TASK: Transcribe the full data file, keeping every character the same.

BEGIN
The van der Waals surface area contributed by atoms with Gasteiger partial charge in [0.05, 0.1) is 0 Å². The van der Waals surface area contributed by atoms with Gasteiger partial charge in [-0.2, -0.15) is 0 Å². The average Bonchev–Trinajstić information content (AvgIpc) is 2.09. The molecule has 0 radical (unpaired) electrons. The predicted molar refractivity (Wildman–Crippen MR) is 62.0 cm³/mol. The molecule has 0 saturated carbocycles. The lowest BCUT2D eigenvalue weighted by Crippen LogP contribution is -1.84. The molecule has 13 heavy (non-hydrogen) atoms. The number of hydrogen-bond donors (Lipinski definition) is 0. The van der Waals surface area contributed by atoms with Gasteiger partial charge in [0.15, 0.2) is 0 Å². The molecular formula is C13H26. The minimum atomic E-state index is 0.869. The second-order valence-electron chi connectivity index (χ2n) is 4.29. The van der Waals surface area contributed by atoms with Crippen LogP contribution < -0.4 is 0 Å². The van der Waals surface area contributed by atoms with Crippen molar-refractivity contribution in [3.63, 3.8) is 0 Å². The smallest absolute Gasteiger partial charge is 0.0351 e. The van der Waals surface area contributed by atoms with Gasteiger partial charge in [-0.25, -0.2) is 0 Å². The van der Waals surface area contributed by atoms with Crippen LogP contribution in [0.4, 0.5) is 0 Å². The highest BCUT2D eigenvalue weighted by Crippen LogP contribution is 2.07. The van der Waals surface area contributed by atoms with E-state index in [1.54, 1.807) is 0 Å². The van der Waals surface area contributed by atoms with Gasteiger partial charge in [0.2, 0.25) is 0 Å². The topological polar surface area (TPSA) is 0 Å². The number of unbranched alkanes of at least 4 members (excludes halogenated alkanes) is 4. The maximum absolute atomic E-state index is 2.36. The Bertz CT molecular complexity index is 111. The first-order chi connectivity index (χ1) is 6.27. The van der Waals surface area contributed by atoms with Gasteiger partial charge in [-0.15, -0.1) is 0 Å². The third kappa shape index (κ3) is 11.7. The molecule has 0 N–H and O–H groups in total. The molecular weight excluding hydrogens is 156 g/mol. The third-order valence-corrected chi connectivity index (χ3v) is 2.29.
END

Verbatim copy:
The van der Waals surface area contributed by atoms with Gasteiger partial charge in [0.05, 0.1) is 0 Å². The van der Waals surface area contributed by atoms with Gasteiger partial charge in [-0.2, -0.15) is 0 Å². The average Bonchev–Trinajstić information content (AvgIpc) is 2.09. The molecule has 0 radical (unpaired) electrons. The predicted molar refractivity (Wildman–Crippen MR) is 62.0 cm³/mol. The molecule has 0 saturated carbocycles. The lowest BCUT2D eigenvalue weighted by Crippen LogP contribution is -1.84. The molecule has 13 heavy (non-hydrogen) atoms. The number of hydrogen-bond donors (Lipinski definition) is 0. The van der Waals surface area contributed by atoms with Gasteiger partial charge in [0.15, 0.2) is 0 Å². The molecular formula is C13H26. The minimum atomic E-state index is 0.869. The second-order valence-electron chi connectivity index (χ2n) is 4.29. The van der Waals surface area contributed by atoms with Crippen LogP contribution < -0.4 is 0 Å². The van der Waals surface area contributed by atoms with Crippen molar-refractivity contribution in [3.63, 3.8) is 0 Å². The smallest absolute Gasteiger partial charge is 0.0351 e. The van der Waals surface area contributed by atoms with Gasteiger partial charge in [-0.25, -0.2) is 0 Å². The van der Waals surface area contributed by atoms with Crippen LogP contribution in [0.4, 0.5) is 0 Å². The highest BCUT2D eigenvalue weighted by Crippen LogP contribution is 2.07. The van der Waals surface area contributed by atoms with E-state index in [1.54, 1.807) is 0 Å². The van der Waals surface area contributed by atoms with Gasteiger partial charge in [0.2, 0.25) is 0 Å². The topological polar surface area (TPSA) is 0 Å². The number of unbranched alkanes of at least 4 members (excludes halogenated alkanes) is 4. The maximum absolute atomic E-state index is 2.36. The Bertz CT molecular complexity index is 111. The first-order chi connectivity index (χ1) is 6.27. The van der Waals surface area contributed by atoms with Gasteiger partial charge in [-0.15, -0.1) is 0 Å². The third kappa shape index (κ3) is 11.7. The molecule has 0 N–H and O–H groups in total. The molecular weight excluding hydrogens is 156 g/mol. The third-order valence-corrected chi connectivity index (χ3v) is 2.29.